Law & Politics

What social science is telling us about polarisation (Part 2)

This article is published in two parts. You can read Part 1 here.

Despite George Orwell’s Politics and the English Language, there has been a constant battle between rational and comprehensible language, and obfuscation and propaganda. The questions he raised are doubly pertinent in an era which has witnessed a new fall of rationality in language.

Marten Scheffer, Ingrid van de Leemput, Else Weinans and Johan Bullen address the issue in a PNAS paper, arguing that “the surge of post-truth political argumentation suggests that we are living in a special historical period when it comes to the balance between emotion and reasoning.”

The methodology they used was to analyse language in millions of books covering the period from 1850 to 2019 in Google Books. They found that the use of words associated with rationality, such as ‘determine’ and ‘conclusion’, rose systematically after 1850, while words such as ‘feel’ and ‘believe’ declined in usage.

The pattern reversed in the 1980s, with the change accelerating around 2007. The pattern was common to both fiction and non-fiction books. To check it wasn’t just a product of books, they found the same results in a similar analysis of the New York Times for the same period. “All in all, our results suggest that over the past decades, there has been a sharp shift in public interest from the collective to the individual, and from rationality toward emotion.”

They confess that inferring the drivers of this pattern remains speculative, as language is affected by many overlapping social and cultural changes, rapid technological and scientific changes, such as the arrival of the internet, and events such as financial crises. Nevertheless, they argue that getting the balance right “is urgent, as rational, fact-based approaches may well be essential for maintaining functional democracies and addressing global warming, poverty and the loss of nature”.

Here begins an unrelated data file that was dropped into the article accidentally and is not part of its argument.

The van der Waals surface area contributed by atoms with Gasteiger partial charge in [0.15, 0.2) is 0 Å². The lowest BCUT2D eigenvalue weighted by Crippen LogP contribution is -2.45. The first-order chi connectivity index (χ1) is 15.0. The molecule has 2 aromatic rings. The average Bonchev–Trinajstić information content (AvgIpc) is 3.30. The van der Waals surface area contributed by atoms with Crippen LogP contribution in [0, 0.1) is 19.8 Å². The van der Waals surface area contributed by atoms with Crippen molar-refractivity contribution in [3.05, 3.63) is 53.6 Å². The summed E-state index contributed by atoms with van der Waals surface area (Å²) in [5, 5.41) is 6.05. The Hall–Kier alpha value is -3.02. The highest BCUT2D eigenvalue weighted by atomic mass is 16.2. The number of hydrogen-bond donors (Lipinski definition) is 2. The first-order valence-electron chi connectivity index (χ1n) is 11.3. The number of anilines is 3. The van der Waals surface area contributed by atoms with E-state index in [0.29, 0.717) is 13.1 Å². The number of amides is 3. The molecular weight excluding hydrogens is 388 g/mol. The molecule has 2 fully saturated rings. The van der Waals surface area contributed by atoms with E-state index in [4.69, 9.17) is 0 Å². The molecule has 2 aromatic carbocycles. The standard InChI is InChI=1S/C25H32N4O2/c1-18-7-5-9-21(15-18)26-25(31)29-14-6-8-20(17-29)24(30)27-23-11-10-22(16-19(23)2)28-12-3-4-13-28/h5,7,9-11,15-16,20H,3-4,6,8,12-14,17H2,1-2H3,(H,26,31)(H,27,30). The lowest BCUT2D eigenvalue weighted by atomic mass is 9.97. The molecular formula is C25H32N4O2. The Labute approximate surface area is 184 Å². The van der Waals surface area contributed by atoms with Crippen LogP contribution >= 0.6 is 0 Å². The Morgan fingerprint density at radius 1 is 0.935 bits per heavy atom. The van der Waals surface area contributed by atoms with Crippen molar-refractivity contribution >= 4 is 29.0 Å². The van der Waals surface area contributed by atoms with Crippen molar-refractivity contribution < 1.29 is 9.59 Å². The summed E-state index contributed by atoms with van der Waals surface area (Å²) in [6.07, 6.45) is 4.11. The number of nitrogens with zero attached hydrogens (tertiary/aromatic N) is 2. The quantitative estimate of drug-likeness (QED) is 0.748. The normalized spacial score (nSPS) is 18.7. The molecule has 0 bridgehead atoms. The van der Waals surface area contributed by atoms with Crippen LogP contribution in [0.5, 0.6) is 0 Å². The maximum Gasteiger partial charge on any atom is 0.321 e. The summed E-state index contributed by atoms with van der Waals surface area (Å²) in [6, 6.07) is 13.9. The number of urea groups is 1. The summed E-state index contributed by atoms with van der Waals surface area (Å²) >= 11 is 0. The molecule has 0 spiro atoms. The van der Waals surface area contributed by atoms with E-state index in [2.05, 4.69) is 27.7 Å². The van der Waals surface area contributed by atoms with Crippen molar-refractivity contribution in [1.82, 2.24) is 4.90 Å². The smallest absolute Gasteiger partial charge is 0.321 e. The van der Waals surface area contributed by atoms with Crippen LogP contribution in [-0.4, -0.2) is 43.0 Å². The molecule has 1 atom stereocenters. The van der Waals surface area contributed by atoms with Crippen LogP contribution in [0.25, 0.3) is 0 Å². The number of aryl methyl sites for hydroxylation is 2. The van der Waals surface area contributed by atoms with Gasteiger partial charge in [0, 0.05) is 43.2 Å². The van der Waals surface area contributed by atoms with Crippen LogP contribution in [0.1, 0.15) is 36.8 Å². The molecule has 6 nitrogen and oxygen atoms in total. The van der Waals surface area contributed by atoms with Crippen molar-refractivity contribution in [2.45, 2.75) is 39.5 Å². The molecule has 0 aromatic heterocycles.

Other research suggests people are finding it harder to discern what is true and what is not. Gordon Pennycook et al (2021) report in Nature that they showed 36 headlines to 1,000 experimental participants. Half of the headlines were true. Some favoured political left positions; some right. Others were asked which headlines were accurate of real events.

Most people had no trouble distinguishing between truth and lies. But, when asked which they would share, they ignored the difference and happily shared headlines which matched their political views. Pennycook, in a separate study, found that fake news is often shared not because of malice or ineptitude but because of impulse or inattention.

What about the impact of partisan media? Andrew Guess et al  (2021) say: “Popular wisdom suggests that the internet plays a major role in influencing people’s attitudes and behaviours related to politics”. While greater exposure to partisan views can cause immediate but short-lived increases in website visits and knowledge of recent events, they found little evidence of direct impact on opinions. Consistent with other research, they found the real impact to be a “lasting and meaningful decrease in trust in the mainstream media”.